IBKR TWS Stop with protection for stocks, execution priorities?

Discussion in 'Order Execution' started by katrx84, Jul 16, 2021.

  1. katrx84



    I was browsing the forums to try and find how what kind of stop order would be best for an hypothetical flash crash, in this case, for the IBKR TWS platform. I'm aware of stop limit orders, but a limit order once the stop is hit is not guaranteed execution if the price dives (or spikes) right through your limit.
    In a somewhat related thread, @Robert Morse mentioned here "Stop Order with Protection" (on TWS, STP PRT order). The relevant documentation from IBKR illustrates its use for futures, GLOBEX but is somewhat unclear about its use elsewhere.
    Does anyone knows if "Stop Order with Protection" available for stocks, besides futures?
    If not and a regular "Stop" order is all one has, what kind of execution would one expect for a market order? Capped to the bid (or ask), or a brokerage would be free to sell it at any price, whatever that might be, regardless of how preposterous?
    Finally, any of you gentlemen (and ladies) use any specific IBKR TWS algorithm to prioritize execution speed at all costs, even at detriment of price?
    Many thanks for your time.


    P.S.: perhaps this should've been posted under the IBKR company specific forum but it was relative to stop orders in general, albeit some IBKR TWS specifics are mentioned. Admins feel free to move it if you feel it would be appropriate.
    Last edited: Jul 16, 2021
  2. IMV, you're being "penny wise and pound foolish"... that is, carping about a fill on a stop order.

    Stops are all about preserving capital. You don't necessarily get to "measure it to the tic". In a panic situation, you hope to get out "decently", with no guarantee you will.. as you already understand.

    You know about a "stop limit" order and how that can protect you least when you might need protection most.

    KISS, baby!

    Last edited: Jul 16, 2021
  3. katrx84


    @Scataphagos thanks for replying. I understand i would want to get out of an eventful situation fast and i don't have a problem with that per se. I was wondering mostly if in such an event market orders are filled at any price. I.e, you're long on X being traded at $100, an event happens stock crashes 30%. You had a stop market at $95.
    The price you get is going to be an arbitrary price between your order being triggered and being filled, that is, if it crashes to $70, you can get any price from $70 to $95, depending on speed of execution? Are there algorithms to ensure in an event your order is filled with maximum speed to the detriment even of price? And do the exchanges impose limits so that orders cannot be filled at greater than Y offset from bid/ask, even in market orders? That is, can market orders be rejected from being too far away from bid/ask?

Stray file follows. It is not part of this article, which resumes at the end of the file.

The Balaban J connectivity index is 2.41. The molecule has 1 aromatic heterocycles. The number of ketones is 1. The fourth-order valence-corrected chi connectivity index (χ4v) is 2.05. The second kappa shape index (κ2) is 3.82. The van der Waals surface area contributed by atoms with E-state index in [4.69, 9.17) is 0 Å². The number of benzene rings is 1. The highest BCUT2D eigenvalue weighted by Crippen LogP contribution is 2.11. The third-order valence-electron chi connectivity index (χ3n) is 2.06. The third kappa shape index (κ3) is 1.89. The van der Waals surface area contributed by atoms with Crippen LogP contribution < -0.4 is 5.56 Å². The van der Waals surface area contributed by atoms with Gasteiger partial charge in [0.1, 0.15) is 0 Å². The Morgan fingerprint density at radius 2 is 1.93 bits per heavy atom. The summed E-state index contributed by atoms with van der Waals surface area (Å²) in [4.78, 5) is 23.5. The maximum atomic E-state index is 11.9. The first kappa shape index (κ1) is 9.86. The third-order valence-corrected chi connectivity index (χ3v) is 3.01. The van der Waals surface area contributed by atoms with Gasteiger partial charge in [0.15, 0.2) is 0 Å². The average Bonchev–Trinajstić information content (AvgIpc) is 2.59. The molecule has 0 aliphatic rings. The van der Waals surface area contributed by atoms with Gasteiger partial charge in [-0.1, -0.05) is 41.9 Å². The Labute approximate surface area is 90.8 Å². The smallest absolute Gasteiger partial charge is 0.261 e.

That being said, you're absolutely right, i would want to get out fast regardless of price.
    Last edited: Jul 16, 2021
  4. lindq


    You're asking for some type of certainty when price is crashing and you want to exit. But there is no certainty, and a broker will offer none.

    I've never seen an order type that says: Fill me first in the event of panic.

    Two of the biggest factors are going to be the volume of the instrument, and the size of your trade.
    katrx84 likes this.
  5. katrx84


    That's a good point. Thank you for sharing your insights.
  6. You can check this yourself at IBKR's website. They have an overview of all exchanges which are available. For each of these exchanges is an overview available of the order types which are available natively, and which order types are simulated by IBKR, for that exchange.
    Let's run an example, for the US: https://www.interactivebrokers.com/en/index.php?f=1562&p=north_america
    Let's look for stocks on NYSE: https://www.interactivebrokers.com/en/index.php?f=2222&exch=nyse&showcategories=
    Now click on "Order Types - Click to Expand" to see an overview of all available order types.
    katrx84 likes this.
  7. katrx84


    Thank you, i wasn't aware of this, although i did browse their documentation. Cheers.